- palpated as cystic mass, can become quite large, mass can be mistaken for solid tumor


Primary congenital hydrocele - seen in? Tx indicated?

- male infants and kids
- assoc w/ indirect inguinal hernia
- infant hydroceles usually close spontaneously
- if persists beyond 2 yrs of age, surgical tx is indicated


Secondary causes of hydroceles?

- trauma
- epididymitis
- testicular torsion
- orchitis
- infection
- testicular cancer
- appendiceal torsion


Dx of hydrocele?

- transillumination:
shining light through scrotum for purposed of visualizing its internal structures
- US:
determination of underlying conditions if not in neonate, eval if can't transilluminate


What should be considered if hydrocele develops in young man w/o apparent cause?

- it should be considered cancer until proven otherwise
- careful eval is needed to exclude cancer or infection


Presentation of hydrocele in adult male?

- relatively benign condition
- is often asx
- feeling of heaviness in scrotum
- pain in lower back


Tx of hydrocele?

primary causes:
if it's painful or cosmetically undesirable, surgical correction if indicated, can be done inguinally or transcrotally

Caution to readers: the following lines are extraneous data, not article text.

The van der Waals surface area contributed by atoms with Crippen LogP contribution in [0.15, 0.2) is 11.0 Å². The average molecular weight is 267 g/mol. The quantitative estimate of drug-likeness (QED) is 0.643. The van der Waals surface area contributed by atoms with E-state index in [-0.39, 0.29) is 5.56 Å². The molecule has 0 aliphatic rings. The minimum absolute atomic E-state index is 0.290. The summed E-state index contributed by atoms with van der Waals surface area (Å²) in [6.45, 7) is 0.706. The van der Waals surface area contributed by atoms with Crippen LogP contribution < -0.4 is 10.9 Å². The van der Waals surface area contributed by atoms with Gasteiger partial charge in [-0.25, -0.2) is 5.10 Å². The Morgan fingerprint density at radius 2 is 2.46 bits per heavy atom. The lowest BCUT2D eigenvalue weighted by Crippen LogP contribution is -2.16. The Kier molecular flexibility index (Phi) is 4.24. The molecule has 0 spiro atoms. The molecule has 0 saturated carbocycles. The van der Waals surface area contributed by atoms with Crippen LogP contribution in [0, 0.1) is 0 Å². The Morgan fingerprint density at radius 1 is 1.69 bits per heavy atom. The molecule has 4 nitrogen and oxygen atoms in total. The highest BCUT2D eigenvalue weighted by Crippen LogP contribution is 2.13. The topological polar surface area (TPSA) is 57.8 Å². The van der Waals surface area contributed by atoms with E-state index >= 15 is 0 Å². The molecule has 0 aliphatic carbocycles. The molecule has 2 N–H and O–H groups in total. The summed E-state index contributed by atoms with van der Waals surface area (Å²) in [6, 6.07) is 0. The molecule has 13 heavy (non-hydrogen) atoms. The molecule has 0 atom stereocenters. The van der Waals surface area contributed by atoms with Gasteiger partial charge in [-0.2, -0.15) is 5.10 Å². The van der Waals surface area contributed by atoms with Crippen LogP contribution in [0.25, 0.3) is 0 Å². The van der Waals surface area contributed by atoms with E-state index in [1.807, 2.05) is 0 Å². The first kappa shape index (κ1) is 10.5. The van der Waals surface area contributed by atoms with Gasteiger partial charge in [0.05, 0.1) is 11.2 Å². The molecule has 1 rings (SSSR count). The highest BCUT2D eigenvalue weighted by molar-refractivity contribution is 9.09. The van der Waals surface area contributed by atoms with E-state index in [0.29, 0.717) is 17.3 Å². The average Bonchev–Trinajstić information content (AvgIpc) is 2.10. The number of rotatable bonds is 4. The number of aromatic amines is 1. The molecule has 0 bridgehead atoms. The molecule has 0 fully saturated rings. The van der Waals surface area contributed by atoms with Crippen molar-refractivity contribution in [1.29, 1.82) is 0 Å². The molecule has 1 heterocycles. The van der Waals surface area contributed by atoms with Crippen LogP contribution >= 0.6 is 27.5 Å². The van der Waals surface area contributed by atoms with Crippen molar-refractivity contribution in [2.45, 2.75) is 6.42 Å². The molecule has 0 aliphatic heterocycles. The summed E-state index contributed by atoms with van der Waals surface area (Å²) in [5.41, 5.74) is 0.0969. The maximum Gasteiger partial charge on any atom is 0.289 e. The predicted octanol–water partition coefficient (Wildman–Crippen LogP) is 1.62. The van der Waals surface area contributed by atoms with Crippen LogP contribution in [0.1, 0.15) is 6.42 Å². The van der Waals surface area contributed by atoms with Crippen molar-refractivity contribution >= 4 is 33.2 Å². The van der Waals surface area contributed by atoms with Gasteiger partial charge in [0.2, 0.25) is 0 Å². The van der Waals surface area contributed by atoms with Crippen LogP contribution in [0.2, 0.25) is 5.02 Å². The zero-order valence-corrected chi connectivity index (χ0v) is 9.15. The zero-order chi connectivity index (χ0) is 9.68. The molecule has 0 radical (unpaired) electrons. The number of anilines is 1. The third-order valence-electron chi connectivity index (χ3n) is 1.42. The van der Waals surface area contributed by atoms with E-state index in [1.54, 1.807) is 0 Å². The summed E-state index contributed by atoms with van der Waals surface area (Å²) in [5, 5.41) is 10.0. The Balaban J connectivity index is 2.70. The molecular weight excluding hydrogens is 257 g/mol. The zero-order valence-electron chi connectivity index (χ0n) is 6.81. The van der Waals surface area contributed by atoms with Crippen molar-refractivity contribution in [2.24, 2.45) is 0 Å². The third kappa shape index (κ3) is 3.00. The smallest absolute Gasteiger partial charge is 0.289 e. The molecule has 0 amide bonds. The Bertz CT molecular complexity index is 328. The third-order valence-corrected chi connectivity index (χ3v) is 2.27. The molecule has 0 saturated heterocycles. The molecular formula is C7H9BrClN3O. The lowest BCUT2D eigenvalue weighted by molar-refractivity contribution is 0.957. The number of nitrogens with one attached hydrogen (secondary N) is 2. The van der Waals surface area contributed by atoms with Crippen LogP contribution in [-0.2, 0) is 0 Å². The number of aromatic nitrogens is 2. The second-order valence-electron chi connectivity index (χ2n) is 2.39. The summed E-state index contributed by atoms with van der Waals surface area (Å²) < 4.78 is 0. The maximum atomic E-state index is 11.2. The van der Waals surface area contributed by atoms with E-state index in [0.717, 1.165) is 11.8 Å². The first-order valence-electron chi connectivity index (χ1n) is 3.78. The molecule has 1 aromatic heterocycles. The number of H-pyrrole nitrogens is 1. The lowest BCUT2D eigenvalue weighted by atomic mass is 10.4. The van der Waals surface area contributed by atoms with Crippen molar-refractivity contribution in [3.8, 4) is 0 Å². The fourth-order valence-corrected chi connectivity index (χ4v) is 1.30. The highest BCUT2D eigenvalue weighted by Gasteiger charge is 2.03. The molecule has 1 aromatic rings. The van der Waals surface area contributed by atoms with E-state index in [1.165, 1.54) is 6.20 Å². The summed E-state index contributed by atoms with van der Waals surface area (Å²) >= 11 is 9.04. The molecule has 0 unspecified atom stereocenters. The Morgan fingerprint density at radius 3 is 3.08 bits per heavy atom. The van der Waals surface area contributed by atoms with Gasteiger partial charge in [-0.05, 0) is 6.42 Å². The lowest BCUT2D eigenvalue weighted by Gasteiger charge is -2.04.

- secondary causes:
tx condition causing hydrocele, if it is benign and communicating w/ peritoneal cavity then surgery is necessary to close defect


What is a hematocele? Etiologies?

- accum of blood in tunica vaginalis
- can compromise testicle
- causes scrotal skin to become dark red or purple
- etiologies:
abdominal surgical procedure
scrotal trauma
bleeding disorder
testicular tumor


Characteristics of a spermatocele?

- painless, sperm-containing cyst that forms on the epididymis
- located above and posterior to testicles
- attached to the epididymis
- separate from the testes
- may be solitary or multiple
- usually greater than 2 cm
- freely moveable and should transilluminate
- rarely cause problems
- if large, may become painful and reqr excision


What is varicocele?

- varicosities of pampiniform plexus
- network of veins that supply the testes
- if condition is persistent - damage to elastic fibers and hypertrophy of vein wall occurs (like varicose veins in legs)
- sperm concentration and motility are decreased in 65-74% of men
- rarely found b/f puberty
- highest incidence in men b/t 15-35 yo


Why is L side more common for varicoceles?

- left gonadal vein inserts in L renal vein at a R angle
- right gonadal vein enters inferior vena cava
- incompetent valves are more common in the left, causing reflux of blood back into the veins of pampiniform plexus
- force of gravity resulting from upright position also contributes to venous dilatation


Sxs and exam findings of varicoceles?

- can be asx
- dull aching, atrophy, and infertility
- an abnormal feeling of heaviness in L when stnading and relieved when recumbent (when lying down pain goes away, throughout day gets worse)
- usually readily dx on PE:
exam should be done w/ pt in standing and recumbent position
varicocele typically disappears in supine position